1. Minimised costs from interruptions and glitches. Running a business will not always be smooth-sailing. A lot of business owners and managers end up spending too much time making sure that everything is running perfectly, on top of the time spent solving actual problems. A system that quickly identifies glitches, such as past due bills, late shipments, or accounting anomalies, allows business owners and managers to focus more on solving problems while spending less time finding them.
  1. Integration with old systems. Along with business expansion comes the need to modify and customise existing ERP systems. Older ERP systems, however, may not have this capability. Switching to an entirely different platform can also be costly, especially for SMEs. A good cloud-based ERP allows you to keep existing data and processes from old systems while allowing you to adapt to changing business needs through new, expanded ERP solutions.
  1. Realtime data visibility. As transactions are stored in the cloud in real time, cloud-based and mobile-enabled ERP solutions allow business owners and managers to access their business data anywhere—even on their mobile devices in the middle of rush hour traffic. This facilitates faster, smarter business decisions necessary in a fast-paced business climate.

Without realising the potential opportunity costs, a lot of SME owners initially hesitate to grow their business with cloud-based ERP. SMEs may risk getting left behind, not only by their larger counterparts but also by other SMEs that choose to invest in cloud computing technology. With a conducive policy environment and thriving business landscape, now is the best time to take advantage of the potential gains from modernising your business.

To maximise your SMEs potential in todays rapidly changing business climate, explore SAP Business One and how it perfectly suits your business needs.


Roy Wakim

About Roy Wakim

Roy Wakim is Director of SAP Business One (Southeast Asia)at SAP. He is responsible for the growth and expansion of this ERP solution within the region. Roy has 15 years of leadership experience, driving innovative sales strategies and execution across Asia Pacific. He has an MTech degree in Technology Management from the University of Western Sydney.

How Emotionally Aware Computing Can Bring Happiness to Your Organization

Christopher Koch

Do you feel me?

Just as once-novel voice recognition technology is now a ubiquitous part of human–machine relationships, so too could mood recognition technology (aka “affective computing”) soon pervade digital interactions.

Through the application of machine learning, Big Data inputs, image recognition, sensors, and in some cases robotics, artificially intelligent systems hunt for affective clues: widened eyes, quickened speech, and crossed arms, as well as heart rate or skin changes.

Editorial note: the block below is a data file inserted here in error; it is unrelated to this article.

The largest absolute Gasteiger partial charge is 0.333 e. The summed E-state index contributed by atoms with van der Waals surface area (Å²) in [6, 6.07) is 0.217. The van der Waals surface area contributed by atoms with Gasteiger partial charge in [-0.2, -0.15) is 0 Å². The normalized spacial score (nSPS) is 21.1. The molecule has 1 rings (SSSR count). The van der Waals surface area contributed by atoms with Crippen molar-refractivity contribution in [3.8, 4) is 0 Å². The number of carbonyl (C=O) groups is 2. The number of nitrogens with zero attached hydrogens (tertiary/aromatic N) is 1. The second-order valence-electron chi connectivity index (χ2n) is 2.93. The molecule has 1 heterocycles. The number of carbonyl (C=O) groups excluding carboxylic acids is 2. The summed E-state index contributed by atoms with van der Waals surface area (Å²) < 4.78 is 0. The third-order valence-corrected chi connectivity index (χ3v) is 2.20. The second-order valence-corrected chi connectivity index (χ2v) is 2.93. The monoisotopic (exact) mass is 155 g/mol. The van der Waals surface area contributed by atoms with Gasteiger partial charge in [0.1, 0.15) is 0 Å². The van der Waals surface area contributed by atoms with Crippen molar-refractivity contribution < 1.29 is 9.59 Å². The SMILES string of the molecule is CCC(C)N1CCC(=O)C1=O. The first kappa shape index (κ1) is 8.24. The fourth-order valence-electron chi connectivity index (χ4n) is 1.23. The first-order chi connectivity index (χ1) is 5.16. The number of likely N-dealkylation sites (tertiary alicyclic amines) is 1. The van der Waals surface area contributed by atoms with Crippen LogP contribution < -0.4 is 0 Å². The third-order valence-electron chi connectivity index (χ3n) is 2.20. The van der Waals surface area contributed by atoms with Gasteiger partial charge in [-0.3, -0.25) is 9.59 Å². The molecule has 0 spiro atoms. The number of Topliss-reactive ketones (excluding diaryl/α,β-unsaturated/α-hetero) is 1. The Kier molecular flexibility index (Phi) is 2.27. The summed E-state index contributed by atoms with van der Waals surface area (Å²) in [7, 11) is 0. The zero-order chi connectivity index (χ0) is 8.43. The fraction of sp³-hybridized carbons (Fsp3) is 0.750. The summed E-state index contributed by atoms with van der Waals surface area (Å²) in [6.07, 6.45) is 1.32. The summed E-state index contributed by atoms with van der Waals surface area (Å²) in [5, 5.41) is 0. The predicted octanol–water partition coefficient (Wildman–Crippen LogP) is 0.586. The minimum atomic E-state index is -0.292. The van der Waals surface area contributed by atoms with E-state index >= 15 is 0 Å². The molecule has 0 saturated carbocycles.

Emotions are big business

The global affective computing market is estimated to grow from just over US$9.3 billion a year in 2015 to more than $42.5 billion by 2020.

Source: “Affective Computing Market 2015 – Technology, Software, Hardware, Vertical, & Regional Forecasts to 2020 for the $42 Billion Industry” (Research and Markets, 2015)

Customer experience is the sweet spot

Forrester found that emotion was the number-one factor in determining customer loyalty in 17 out of the 18 industries it surveyed – far more important than the ease or effectiveness of customers’ interactions with a company.

Source: “You Can’t Afford to Overlook Your Customers’ Emotional Experience” (Forrester, 2015)

Humana gets an emotional clue

Source: “Artificial Intelligence Helps Humana Avoid Call Center Meltdowns” (The Wall Street Journal, October 27, 2016)

Insurer Humana uses artificial intelligence software that can detect conversational cues to guide call-center workers through difficult customer calls. The system recognizes that a steady rise in the pitch of a customer’s voice or instances of agent and customer talking over one another are causes for concern.

The system has led to hard results: Humana says it has seen an 28% improvement in customer satisfaction, a 63% improvement in agent engagement, and a 6% improvement in first-contact resolution.

Spread happiness across the organization

Source: “Happiness and Productivity” (University of Warwick, February 10, 2014)

Employers could monitor employee moods to make organizational adjustments that increase productivity, effectiveness, and satisfaction. Happy employees are around 12% more productive.

Walking on emotional eggshells

Whether customers and employees will be comfortable having their emotions logged and broadcast by companies is an open question. Customers may find some uses of affective computing creepy or, worse, predatory. Be sure to get their permission.

Other limiting factors

The availability of the data required to infer a person’s emotional state is still limited. Further, it can be difficult to capture all the physical cues that may be relevant to an interaction, such as facial expression, tone of voice, or posture.